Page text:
Friday, January 17, 2014


Lisa Morton is a screenwriter, author of non-fiction books, award-winning prose writer, and Halloween expert. Her work was described by the American Library Association’s Readers’ Advisory Guide to Horror as “consistently dark, unsettling, and frightening,” and Famous Monsters called her "one of the best writers in dark fiction today." Her novels include The Castle of Los Angeles and Malediction. A multiple Bram Stoker Award® winner, she lives in North Hollywood, California.

Morton applied the Page 69 Test to her new novel, Netherworld, and reported the following:
Page 69 of Netherworld involves my globe-trotting heroine, Lady Diana Furnaval, encountering a mysterious gateway in the depths of a snowy forest in the Transylvanian mountains. Diana is there searching for clues to the death of her husband, William.

The scene is sober and melancholic, as Diana returns from the forest to the abandoned village of Urveri and the inn where William died. Winter is raging, and everything is frozen over, quiet, dead. Diana remains strong while in the village, but a page later, as she’s in the hired sleigh heading back down the mountains, tears freeze on her cheeks.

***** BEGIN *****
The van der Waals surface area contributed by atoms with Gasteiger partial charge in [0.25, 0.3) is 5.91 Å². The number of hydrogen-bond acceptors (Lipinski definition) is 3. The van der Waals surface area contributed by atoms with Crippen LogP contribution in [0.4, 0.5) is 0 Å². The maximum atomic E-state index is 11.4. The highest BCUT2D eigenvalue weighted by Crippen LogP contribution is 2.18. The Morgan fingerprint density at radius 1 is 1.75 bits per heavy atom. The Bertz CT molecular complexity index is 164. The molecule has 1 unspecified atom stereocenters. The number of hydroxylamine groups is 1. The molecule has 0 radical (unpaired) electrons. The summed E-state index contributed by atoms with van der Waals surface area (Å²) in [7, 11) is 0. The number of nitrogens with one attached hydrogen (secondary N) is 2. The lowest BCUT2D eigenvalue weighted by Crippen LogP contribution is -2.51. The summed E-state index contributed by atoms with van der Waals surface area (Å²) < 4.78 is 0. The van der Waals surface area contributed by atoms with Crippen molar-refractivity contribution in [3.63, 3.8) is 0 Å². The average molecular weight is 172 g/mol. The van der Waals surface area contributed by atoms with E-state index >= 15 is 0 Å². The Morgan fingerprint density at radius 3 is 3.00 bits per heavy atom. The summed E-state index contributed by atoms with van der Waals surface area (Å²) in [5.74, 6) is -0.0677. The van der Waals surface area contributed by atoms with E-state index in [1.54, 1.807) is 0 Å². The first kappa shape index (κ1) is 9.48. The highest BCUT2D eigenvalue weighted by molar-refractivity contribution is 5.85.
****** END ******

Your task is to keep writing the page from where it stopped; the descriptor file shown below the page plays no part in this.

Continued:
I’d like to think that most of Netherworld is less somber and ultimately tragic than this scene! Diana is often caustic and witty, and loves to learn about new customs and languages as she travels. The one part of Netherworld that this scene captures well, however, is the folklore that provides the background for the story. When Diana finds the gateway in that forest, the description runs: In Ireland this would have been a fairy ring; in England, a haunted moor. I love mythology and folklore – eastern and western, ancient and modern – and Netherworld is steeped in it.
Learn more about the book and author at Lisa Morton's website.

My Book, The Movie: Netherworld.

--Marshal Zeringue